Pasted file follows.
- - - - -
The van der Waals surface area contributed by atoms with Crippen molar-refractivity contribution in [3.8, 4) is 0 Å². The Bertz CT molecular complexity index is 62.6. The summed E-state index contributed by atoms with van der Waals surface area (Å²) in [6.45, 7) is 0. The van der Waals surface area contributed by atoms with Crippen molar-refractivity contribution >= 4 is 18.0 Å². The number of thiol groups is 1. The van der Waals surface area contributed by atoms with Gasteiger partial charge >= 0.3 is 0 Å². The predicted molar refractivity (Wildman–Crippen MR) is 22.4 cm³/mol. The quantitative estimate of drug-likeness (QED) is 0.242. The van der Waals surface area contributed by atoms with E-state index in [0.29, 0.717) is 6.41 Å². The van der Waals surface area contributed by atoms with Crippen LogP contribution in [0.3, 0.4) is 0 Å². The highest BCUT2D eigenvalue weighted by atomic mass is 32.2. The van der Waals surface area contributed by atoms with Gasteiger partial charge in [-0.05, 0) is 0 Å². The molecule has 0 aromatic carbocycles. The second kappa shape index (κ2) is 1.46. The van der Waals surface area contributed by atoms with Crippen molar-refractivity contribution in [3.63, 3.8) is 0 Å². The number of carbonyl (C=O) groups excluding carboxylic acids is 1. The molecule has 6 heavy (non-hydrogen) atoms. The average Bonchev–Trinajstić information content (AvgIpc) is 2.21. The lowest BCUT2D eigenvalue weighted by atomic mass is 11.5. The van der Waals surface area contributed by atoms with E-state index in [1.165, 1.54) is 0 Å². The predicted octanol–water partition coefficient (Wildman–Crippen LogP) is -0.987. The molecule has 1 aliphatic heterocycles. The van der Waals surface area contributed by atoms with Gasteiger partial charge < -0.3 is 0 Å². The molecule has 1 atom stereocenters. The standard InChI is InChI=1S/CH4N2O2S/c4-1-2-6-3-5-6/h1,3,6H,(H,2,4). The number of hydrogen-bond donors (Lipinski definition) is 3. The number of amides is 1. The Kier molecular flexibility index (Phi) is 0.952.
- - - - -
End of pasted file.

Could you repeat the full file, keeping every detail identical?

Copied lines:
The van der Waals surface area contributed by atoms with Crippen molar-refractivity contribution in [3.8, 4) is 0 Å². The Bertz CT molecular complexity index is 62.6. The summed E-state index contributed by atoms with van der Waals surface area (Å²) in [6.45, 7) is 0. The van der Waals surface area contributed by atoms with Crippen molar-refractivity contribution >= 4 is 18.0 Å². The number of thiol groups is 1. The van der Waals surface area contributed by atoms with Gasteiger partial charge >= 0.3 is 0 Å². The predicted molar refractivity (Wildman–Crippen MR) is 22.4 cm³/mol. The quantitative estimate of drug-likeness (QED) is 0.242. The van der Waals surface area contributed by atoms with E-state index in [0.29, 0.717) is 6.41 Å². The van der Waals surface area contributed by atoms with Crippen LogP contribution in [0.3, 0.4) is 0 Å². The highest BCUT2D eigenvalue weighted by atomic mass is 32.2. The van der Waals surface area contributed by atoms with Gasteiger partial charge in [-0.05, 0) is 0 Å². The molecule has 0 aromatic carbocycles. The second kappa shape index (κ2) is 1.46. The van der Waals surface area contributed by atoms with Crippen molar-refractivity contribution in [3.63, 3.8) is 0 Å². The number of carbonyl (C=O) groups excluding carboxylic acids is 1. The molecule has 6 heavy (non-hydrogen) atoms. The average Bonchev–Trinajstić information content (AvgIpc) is 2.21. The lowest BCUT2D eigenvalue weighted by atomic mass is 11.5. The van der Waals surface area contributed by atoms with E-state index in [1.165, 1.54) is 0 Å². The predicted octanol–water partition coefficient (Wildman–Crippen LogP) is -0.987. The molecule has 1 aliphatic heterocycles. The van der Waals surface area contributed by atoms with Gasteiger partial charge < -0.3 is 0 Å². The molecule has 1 atom stereocenters. The standard InChI is InChI=1S/CH4N2O2S/c4-1-2-6-3-5-6/h1,3,6H,(H,2,4). The number of hydrogen-bond donors (Lipinski definition) is 3. The number of amides is 1. The Kier molecular flexibility index (Phi) is 0.952.